Did I do this right?
SA= 2(3 ½ + 11 ½ ) + 2(11 ½ + 11 ¾ ) + 2(3 ½ + 11 ¾ )
SA = 2(30) + 2(46.5) + 2(30.5)
SA= 60 + 93 + 61
SA= 214

- anonymous

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- anonymous

It looks like you already multiplied everything by two in the second step and put it in parenthesis. So, the additional 2 outside would not be needed at this point.

- anonymous

SA = 2(15) + 2(23.25) + 2(15.25) should be what you have in step 2.

- anonymous

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## More answers

- anonymous

Basically step 2 should be SA = 2(15) + 2(23.25) + 2(15.25).

- anonymous

oh ok

- anonymous

So all i have to do is do SA = 2(15) + 2(23.25) + 2(15.25) and get my answer?

- anonymous

It looked like you accidentally multiplied by 2 going to that step and didn't realize it. Otherwise it would be (30) + (46.5) + (30.5). But that would require two steps.

- anonymous

correct

- anonymous

ok let me see what i get

- anonymous

ok 107?

- anonymous

That is correct. Also there is another way you could have done it which would give the same answer. Since everything is multiplied by 2, you can separate it and add everything else together.

- anonymous

yea i think i would have liked it better that way

- anonymous

SA= 2(3 ½ + 11 ½ ) + 2(11 ½ + 11 ¾ ) + 2(3 ½ + 11 ¾ )
SA = 2(3 ½ + 11 ½ + 11 ½ + 11 ¾ + 3 ½ + 11 ¾ )
SA= 2(53 ½)
SA= 107

- anonymous

i have another question can you just explain it to me what it means?

- anonymous

4. What is the surface area of the box if it is scaled up by a factor of 10?
its with the same question i asked before

- anonymous

I dont know what it wants me to do

- anonymous

Scaling something by a factor essentially means multiplying everything in the equation by that factor.

- anonymous

Since your factor is 10, you would simply multiply the Surface Area you already have by that factor (10).

- anonymous

so 107/10?

- anonymous

107 * 10

- anonymous

Out of curiosity, what was the original question that brought you to your work that you originally asked about?

- anonymous

1,070 right?

- anonymous

1. List the dimensions of your box. Be sure to include the units (in, cm, ft., etc.).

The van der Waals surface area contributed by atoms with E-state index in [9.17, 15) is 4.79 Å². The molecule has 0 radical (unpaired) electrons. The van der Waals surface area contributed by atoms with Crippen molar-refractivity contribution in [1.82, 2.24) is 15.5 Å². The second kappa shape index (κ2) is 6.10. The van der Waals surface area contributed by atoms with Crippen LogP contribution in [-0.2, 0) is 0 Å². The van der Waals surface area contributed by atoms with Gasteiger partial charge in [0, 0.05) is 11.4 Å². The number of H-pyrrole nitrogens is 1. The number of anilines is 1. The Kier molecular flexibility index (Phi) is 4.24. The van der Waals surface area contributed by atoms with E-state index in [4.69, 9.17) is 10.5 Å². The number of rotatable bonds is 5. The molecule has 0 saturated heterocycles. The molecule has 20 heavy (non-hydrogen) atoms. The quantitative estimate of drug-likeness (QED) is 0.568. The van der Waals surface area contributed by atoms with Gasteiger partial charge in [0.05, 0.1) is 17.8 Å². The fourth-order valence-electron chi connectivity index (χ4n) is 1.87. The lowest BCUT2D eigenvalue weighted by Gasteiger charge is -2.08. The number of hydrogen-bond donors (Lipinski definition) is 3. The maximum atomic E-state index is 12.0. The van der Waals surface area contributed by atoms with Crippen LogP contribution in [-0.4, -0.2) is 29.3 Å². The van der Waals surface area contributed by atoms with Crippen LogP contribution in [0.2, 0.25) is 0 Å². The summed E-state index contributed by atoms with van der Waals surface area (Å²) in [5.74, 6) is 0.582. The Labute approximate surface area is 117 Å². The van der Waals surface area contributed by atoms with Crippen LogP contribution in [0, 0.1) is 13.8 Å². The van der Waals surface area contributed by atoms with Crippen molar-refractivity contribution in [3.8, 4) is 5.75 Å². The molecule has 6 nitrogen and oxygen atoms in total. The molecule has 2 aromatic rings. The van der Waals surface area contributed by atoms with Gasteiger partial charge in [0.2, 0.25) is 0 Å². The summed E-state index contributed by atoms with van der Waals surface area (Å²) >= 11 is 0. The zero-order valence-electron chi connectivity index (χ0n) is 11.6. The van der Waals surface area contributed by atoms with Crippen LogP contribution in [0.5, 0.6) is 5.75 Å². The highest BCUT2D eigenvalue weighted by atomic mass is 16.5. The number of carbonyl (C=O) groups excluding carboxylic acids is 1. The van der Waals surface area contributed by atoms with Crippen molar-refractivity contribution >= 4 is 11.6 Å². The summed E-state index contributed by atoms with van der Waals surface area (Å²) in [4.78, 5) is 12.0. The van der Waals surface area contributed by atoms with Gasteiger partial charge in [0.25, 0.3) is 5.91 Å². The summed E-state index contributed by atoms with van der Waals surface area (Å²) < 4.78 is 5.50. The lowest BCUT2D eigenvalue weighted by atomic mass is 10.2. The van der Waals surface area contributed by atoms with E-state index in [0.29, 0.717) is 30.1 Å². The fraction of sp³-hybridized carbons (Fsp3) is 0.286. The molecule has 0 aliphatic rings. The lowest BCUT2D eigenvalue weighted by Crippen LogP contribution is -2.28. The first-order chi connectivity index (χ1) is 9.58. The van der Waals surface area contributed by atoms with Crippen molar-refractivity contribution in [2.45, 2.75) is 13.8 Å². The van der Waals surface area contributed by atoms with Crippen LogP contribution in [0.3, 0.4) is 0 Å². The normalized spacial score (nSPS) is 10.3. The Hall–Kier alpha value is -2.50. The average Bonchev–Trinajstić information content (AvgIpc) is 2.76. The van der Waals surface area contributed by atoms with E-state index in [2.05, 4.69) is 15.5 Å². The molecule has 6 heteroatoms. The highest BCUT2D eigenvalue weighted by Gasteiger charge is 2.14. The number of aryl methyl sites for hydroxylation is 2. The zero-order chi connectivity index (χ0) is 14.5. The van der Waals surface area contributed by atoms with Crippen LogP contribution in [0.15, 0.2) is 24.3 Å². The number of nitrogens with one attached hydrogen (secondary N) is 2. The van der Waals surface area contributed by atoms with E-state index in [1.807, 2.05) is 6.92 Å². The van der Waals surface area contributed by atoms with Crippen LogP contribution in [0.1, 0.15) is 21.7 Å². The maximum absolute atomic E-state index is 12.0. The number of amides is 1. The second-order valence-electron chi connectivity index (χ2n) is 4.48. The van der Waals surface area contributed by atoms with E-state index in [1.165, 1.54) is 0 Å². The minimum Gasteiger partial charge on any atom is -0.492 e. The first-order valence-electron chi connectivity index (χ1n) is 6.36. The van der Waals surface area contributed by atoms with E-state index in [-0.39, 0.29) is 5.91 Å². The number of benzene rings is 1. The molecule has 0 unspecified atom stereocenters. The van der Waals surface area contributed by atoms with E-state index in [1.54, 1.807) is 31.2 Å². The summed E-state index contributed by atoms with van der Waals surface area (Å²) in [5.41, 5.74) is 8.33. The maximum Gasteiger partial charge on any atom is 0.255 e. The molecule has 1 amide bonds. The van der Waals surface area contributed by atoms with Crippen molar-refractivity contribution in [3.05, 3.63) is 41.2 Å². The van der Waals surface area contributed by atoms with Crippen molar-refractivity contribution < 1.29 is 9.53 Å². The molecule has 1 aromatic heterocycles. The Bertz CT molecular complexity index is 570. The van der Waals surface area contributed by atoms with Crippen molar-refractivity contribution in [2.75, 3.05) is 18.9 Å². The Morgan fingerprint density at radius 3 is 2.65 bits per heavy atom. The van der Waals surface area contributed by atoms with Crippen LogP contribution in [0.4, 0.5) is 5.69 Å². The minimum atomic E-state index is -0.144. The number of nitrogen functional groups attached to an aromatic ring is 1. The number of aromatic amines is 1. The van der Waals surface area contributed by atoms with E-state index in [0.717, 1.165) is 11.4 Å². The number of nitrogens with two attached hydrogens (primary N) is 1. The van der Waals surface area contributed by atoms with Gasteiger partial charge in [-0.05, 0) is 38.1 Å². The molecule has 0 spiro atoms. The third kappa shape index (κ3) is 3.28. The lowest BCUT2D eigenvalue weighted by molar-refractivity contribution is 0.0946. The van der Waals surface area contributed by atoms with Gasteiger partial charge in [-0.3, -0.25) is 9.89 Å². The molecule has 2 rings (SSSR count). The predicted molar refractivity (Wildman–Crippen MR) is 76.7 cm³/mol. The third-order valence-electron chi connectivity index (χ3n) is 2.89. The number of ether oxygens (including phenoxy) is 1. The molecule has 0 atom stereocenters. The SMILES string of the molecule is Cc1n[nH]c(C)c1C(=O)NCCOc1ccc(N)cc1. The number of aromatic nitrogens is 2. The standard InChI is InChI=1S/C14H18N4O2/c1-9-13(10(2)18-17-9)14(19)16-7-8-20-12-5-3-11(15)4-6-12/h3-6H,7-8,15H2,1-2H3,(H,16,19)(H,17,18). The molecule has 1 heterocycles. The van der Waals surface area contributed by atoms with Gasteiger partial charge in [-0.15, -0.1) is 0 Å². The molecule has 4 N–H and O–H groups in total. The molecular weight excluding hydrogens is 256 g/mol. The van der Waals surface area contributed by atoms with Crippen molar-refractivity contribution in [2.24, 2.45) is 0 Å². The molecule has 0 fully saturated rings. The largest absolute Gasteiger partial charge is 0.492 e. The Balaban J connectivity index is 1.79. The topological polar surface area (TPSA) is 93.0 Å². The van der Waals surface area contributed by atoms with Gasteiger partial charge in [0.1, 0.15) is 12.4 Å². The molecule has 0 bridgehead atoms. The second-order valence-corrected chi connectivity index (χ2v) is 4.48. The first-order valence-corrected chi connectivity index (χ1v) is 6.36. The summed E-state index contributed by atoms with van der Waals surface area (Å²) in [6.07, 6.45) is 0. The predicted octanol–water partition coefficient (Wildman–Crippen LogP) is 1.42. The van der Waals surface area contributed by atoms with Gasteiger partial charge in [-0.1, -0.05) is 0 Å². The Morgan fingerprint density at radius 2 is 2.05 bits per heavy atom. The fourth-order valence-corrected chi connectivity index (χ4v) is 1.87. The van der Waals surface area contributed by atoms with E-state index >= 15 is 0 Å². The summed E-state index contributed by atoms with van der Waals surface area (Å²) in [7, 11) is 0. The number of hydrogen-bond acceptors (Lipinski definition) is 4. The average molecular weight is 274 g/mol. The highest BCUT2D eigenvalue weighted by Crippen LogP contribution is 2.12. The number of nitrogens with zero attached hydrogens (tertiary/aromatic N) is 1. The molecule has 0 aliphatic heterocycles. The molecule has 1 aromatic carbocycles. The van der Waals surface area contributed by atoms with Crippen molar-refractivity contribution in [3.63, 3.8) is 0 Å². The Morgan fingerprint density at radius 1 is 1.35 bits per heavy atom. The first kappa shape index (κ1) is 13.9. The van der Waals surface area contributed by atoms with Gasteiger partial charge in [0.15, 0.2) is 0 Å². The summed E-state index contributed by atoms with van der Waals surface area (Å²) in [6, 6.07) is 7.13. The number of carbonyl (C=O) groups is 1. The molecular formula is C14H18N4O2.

2. Describe the shape of the cross section when the box is cut parallel to the base.
3. What is the surface area of the box?
4. What is the surface area of the box if it is scaled up by a factor of 10?
5. What is the volume of the box?
6. What is the volume of the box if it is scaled down by a factor of ½?

- anonymous

OK, we need to back up to your original question as you set up the formula wrong.

- anonymous

ok ok
#work lol

- anonymous

hehe, it happens. Did you have to pick an item to measure or was dimensions already give to you?

- anonymous

i had to pick it

- anonymous

i just chose a binder

- anonymous

The formula for SA is 2 ( lw + lh + hw) or 2(lw) + 2(lh) + 2(hw) where the letters besides each other mean to multiply, not add.

- anonymous

Sorry, I didn't think about your equation when you asked, was just making sure the math was correct.

- anonymous

So, you would be multiply fractions by using those measurements.

- anonymous

Would you like to try something different or keep with the binder?

- anonymous

um i already have the measurements so keep it lol

- anonymous

Ok, so now you would have
SA= 2(3 ½ * 11 ½ ) + 2(11 ½ * 11 ¾ ) + 2(3 ½ * 11 ¾ )

- anonymous

135.125?

- anonymous

SA= 2(3 ½ * 11 ½ ) + 2(11 ½ * 11 ¾ ) + 2(3 ½ * 11 ¾ )
SA= 2(40.25 ) + 2(135.125 ) + 2(41.125 )

- anonymous

sorry, this place is annoying with fractions. .125 would be 1/8

- anonymous

433!

- anonymous

correct

- anonymous

yes!!

- anonymous

Now, since we are dealing with multiplying in our original equation instead of adding it changes the factor question somewhat.

- anonymous

how would it be different?

- anonymous

It is like saying SA = 2(10l * 10w) + 2(10l * 10h) + 2(10w * 10h)

- anonymous

essentially you are multiplying all of your measurements by 10 and changing the equation to those new measurements.

- anonymous